Aside from the employee benefits, do you view these CSR activities as having an impact on the brand?
Absolutely. At the end of the day, we sell snacks—delicious and healthy snacks, but snacks. There are a lot of companies that sell snacks, but the ethos behind our brand, to make the world kinder, is right there in our name. In some ways, the brand serves as a call to action. We are always thinking about how we as KIND team members can go beyond simply selling snacks—whether that’s through consumer education on health and wellness or partnering with nonprofits we feel passionately about—to make sure we are living up to that name on our wrappers. Our CSR activities allow the brand to also be a call to action to our consumers. By bringing kindness to the forefront of a consumer’s mind when they otherwise might be thinking about how badly they need a snack, we ultimately hope the brand emboldens that consumer to do good in their own world.
And, again, I can’t overstate the impact on employee engagement and company culture, which also impacts the brand. Although we’re “simply” in the business of selling snacks, these charitable partnerships make our work so much more meaningful. You see that in the way employees treat each other and work more collaboratively to solve the day-to-day problems that come up. When employees work with and hear from people working at these nonprofits, and they know that their work is contributing even in some small way to these incredible stories, it reframes what “selling snacks” can mean. In selling snacks and building the brand, we see that we are able to do more, year after year, to amplify the voices of these charitable partners and find ways to engage our consumers with these causes.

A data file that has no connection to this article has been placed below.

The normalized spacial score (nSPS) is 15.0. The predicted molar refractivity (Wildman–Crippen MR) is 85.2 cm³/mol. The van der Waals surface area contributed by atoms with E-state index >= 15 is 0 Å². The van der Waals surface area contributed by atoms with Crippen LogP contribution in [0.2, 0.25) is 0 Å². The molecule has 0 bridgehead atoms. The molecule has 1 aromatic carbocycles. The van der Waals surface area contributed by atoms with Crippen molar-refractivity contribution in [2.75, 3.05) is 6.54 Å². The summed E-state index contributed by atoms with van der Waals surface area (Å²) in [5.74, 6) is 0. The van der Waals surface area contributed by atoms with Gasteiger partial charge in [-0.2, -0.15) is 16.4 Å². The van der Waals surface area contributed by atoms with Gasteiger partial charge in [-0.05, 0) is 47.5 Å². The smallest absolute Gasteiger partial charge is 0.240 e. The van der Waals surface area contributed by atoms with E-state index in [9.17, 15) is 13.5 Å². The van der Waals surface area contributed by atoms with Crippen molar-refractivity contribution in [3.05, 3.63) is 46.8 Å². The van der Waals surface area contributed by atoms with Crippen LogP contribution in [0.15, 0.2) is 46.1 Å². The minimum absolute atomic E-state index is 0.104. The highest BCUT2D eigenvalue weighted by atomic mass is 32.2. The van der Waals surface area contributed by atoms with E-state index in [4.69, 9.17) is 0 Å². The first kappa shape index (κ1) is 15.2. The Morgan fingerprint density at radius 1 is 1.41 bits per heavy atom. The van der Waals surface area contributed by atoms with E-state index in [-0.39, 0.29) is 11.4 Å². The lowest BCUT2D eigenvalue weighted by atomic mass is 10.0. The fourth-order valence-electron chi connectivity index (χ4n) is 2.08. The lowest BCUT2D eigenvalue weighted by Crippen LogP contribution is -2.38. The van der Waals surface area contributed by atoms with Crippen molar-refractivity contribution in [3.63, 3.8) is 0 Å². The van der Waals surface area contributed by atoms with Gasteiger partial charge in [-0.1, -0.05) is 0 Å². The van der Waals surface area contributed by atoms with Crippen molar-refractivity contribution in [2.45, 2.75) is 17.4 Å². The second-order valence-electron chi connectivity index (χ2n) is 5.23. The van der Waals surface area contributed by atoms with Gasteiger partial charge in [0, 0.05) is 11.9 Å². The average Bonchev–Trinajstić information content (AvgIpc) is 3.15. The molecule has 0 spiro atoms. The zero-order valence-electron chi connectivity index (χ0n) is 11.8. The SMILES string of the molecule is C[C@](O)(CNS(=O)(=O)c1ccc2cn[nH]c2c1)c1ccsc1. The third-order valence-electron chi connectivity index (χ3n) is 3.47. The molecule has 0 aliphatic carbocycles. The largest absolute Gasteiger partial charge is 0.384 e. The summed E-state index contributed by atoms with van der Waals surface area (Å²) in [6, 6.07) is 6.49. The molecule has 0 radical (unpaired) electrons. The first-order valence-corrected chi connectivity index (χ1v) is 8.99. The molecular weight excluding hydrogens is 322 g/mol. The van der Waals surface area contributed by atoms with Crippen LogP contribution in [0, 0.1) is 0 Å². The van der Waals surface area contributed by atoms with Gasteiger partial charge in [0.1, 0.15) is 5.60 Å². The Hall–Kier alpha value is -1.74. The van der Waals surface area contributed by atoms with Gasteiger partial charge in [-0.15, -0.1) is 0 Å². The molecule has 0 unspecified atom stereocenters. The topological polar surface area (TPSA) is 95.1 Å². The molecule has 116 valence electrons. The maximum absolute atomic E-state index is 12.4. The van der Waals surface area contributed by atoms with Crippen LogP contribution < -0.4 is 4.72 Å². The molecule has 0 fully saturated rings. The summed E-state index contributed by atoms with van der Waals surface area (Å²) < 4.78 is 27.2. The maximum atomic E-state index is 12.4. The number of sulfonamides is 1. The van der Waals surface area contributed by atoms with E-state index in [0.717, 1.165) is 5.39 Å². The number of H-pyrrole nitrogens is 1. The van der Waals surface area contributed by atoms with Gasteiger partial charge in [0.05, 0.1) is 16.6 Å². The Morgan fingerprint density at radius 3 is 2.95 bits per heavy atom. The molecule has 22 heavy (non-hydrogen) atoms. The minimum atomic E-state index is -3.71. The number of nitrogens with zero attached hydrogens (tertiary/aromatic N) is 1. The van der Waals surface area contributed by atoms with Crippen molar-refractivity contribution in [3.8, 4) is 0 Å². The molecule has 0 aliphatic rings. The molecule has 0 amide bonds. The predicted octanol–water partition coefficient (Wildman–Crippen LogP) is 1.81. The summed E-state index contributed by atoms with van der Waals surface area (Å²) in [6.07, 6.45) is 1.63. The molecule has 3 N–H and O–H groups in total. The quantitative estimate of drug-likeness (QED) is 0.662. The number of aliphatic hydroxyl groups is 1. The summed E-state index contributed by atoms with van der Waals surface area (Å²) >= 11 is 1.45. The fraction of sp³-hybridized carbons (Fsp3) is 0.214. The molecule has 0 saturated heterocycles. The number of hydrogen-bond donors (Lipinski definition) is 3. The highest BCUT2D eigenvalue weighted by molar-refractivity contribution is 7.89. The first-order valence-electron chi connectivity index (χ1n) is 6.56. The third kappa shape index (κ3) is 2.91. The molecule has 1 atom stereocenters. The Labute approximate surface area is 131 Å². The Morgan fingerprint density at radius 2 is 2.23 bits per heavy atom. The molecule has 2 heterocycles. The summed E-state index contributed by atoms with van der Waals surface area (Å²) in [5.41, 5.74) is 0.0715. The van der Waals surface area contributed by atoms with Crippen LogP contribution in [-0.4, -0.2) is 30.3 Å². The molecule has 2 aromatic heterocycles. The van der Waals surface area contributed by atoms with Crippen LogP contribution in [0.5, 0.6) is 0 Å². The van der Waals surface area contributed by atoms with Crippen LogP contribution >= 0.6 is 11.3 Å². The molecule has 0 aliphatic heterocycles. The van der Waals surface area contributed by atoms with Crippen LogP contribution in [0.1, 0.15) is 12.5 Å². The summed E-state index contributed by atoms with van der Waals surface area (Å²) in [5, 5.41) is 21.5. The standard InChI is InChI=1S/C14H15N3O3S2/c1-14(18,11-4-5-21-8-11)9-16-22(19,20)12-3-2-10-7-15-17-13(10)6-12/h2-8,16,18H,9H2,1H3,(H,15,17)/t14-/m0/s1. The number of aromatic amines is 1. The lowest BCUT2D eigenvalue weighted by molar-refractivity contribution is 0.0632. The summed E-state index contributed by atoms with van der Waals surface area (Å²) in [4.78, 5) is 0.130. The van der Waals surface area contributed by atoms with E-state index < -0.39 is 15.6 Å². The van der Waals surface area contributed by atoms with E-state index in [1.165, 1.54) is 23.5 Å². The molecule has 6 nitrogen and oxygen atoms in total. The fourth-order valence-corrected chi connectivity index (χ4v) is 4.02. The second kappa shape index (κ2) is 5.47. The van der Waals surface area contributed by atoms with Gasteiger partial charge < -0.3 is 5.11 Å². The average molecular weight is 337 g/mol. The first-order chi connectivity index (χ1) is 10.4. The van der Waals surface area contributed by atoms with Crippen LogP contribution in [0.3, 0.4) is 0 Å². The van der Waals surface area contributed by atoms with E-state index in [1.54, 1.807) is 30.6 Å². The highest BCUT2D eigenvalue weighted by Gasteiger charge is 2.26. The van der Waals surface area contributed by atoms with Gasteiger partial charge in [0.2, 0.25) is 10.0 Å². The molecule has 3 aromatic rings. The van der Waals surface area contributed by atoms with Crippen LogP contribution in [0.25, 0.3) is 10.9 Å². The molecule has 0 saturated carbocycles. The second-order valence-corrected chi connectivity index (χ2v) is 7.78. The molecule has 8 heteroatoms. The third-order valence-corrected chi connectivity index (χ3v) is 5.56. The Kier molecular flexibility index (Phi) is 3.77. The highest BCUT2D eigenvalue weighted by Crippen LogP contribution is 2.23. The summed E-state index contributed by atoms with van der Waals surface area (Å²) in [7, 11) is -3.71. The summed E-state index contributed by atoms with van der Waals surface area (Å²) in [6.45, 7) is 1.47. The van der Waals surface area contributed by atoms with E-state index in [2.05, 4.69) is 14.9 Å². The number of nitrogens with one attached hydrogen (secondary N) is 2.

Do you have any advice for others who are not at companies that have such a well-oiled infrastructure for doing good?
Obviously first and foremost, our jobs are important to us—and for good reason. You need to be able to support yourself (and your families) while at the same time being substantively engaged in what you love. But if you find your substantive work is not providing you with enough meaningful engagement, there are a few steps you can consider.
First, you can look for these opportunities outside of your workplace. There are so many wonderful organizations that provide these opportunities, and they always need volunteers. The internet makes them easy to find these days. And if there is not an obvious volunteer opportunity, take a chance and email an organization’s contact person to see if it’s something you are really interested in and how your skills might contribute to what they are looking for.